# First, let's install truffle
$ npm install -g truffle

# let's setup our project
$ mkdir solidity-experiments
$ cd solidity-experiments/
$ truffle init

Truffle will create all the files for an example project, including contracts for MetaCoin, a sample token contract.
You should be able to compile the example contracts by running truffle compile. Then, to deploy the contracts to the simulated network using the testrpc node we have running, you need to run truffle migrate:

$ truffle compile
Compiling ConvertLib.sol...
Compiling MetaCoin.sol...
Compiling Migrations.sol...
Writing artifacts to ./build/contracts

$ truffle migrate
Using network 'development'.

Running migration: 1_initial_migration.js
Deploying Migrations...
... 0x686ed32f73afdf4a84298642c60e2002a6d0d736a5478cc8cb22a655ac018a67
Migrations: 0xa7edbac1156f98907a24d18df8104b5b1bd7027c
Saving successful migration to network...
... 0xe3bf1e50d2262d9ffb015091e5f2974c8ebe0d6fd0df97a7dbcde8a0e51c694a
Saving artifacts...
Running migration: 2_deploy_contracts.js
Deploying ConvertLib...
... 0x2e0e6718f01d0da6da2ada13d6e4ad662c5a20e784e04c404e9d4ef1d392bdae
ConvertLib: 0xf4388ce4d4ce8a443228d65ecfa5149205db049f
Linking ConvertLib to MetaCoin
Deploying MetaCoin...
... 0xb03a3cde0672a2bd4dda6c01dd31641d95bd680c4e21162b3370ed6db7a5620d
MetaCoin: 0x4fc68713f7ac86bb84ac1ef1a09881a9b8d4100f
Saving successful migration to network...
... 0xb9a2245c27ff1c6506c0bc6349caf86a31bc9f700388defe04566b6d237b54b6
Saving artifacts...

Note to Mac OS X users: Truffle is sometimes confused by .DS_Store files. If you get an error mentioning one of those files, just delete it.

We just deployed the sample contracts to our testrpc node. Wohoo! That was easy, right? Time to create our own contract now!

2. Writing your first Ethereum smart contract

In this guide we’ll be writing a simple Proof of Existence smart contract. The idea is to create a digital notary that stores hashes of documents as proofs of their existence. Use truffle create contract to get started:

$ truffle create contract ProofOfExistence1

Now open contracts/ProofOfExistence1.sol in your favorite text editor (I use vim with Solidity syntax highlighting), and paste this initial version of the code:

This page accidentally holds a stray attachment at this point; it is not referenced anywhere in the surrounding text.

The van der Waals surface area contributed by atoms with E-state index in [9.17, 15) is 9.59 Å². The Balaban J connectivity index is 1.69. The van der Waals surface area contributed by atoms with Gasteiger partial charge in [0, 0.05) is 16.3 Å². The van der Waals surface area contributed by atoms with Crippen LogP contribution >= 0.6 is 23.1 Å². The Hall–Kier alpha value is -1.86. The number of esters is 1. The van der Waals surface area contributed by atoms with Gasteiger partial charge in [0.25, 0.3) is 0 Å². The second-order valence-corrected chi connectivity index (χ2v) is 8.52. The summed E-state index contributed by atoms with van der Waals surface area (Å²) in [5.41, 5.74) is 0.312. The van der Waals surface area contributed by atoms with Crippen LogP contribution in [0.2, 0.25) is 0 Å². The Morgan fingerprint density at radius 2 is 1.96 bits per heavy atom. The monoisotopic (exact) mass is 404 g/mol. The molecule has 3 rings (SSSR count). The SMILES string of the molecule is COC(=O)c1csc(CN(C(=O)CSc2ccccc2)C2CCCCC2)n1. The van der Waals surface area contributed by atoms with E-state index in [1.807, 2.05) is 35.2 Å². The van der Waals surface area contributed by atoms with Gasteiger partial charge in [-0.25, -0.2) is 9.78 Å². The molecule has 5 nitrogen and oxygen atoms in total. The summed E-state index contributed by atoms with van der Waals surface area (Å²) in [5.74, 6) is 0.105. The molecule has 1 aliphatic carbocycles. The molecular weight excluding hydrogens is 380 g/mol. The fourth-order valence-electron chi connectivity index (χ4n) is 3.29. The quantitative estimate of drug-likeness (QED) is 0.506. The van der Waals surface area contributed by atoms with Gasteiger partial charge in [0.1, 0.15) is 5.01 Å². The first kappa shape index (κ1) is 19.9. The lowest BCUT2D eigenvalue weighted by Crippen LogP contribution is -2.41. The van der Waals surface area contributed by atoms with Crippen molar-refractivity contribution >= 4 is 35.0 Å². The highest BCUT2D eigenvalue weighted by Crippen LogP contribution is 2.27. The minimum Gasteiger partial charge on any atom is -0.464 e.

pragma solidity ^0.4.15;

// Proof of Existence contract, version 1
contract ProofOfExistence1 {
  // state
  bytes32 public proof;

  // calculate and store the proof for a document
  // *transactional function*
  function notarize(string document) {
    proof = proofFor(document);
  }

  // helper function to get a document's sha256
  // *read-only function*
  function proofFor(string document) constant returns (bytes32) {
    return sha256(document);
  }
}

We’ll start with something simple but incorrect and move towards a better solution. This is a definition of a Solidity contract, which is like a class in other programming languages. Contracts have state and functions. It is important to distinguish two kinds of functions that can appear in a contract:

  • Read-only (constant) functions: functions that don’t perform any state changes. They only read state, perform computations, and return values. As these functions can be resolved locally by each node, they cost no gas. Marked with the keyword constant.
  • Transactional functions: functions that perform a state change in the contract or move funds. As these changes need to be reflected in the blockchain, transactional function execution requires sending a transaction to the network and spending gas.

Our contract above has one of each kind, marked in the documentation. We’ll see how the kind of function we’re using with modifies how we interact with the smart contract in the next section.

This simple version only stores one proof at a time, using the data type bytes32, or 32 bytes, which is the size of a sha256 hash. The transactional function notarize allows one to store the hash of a document in our smart contract’s state variable proof. Said variable is public, and is the only way a user of our contract has to verify if a document has been notarized. We’ll do that ourselves shortly, but first…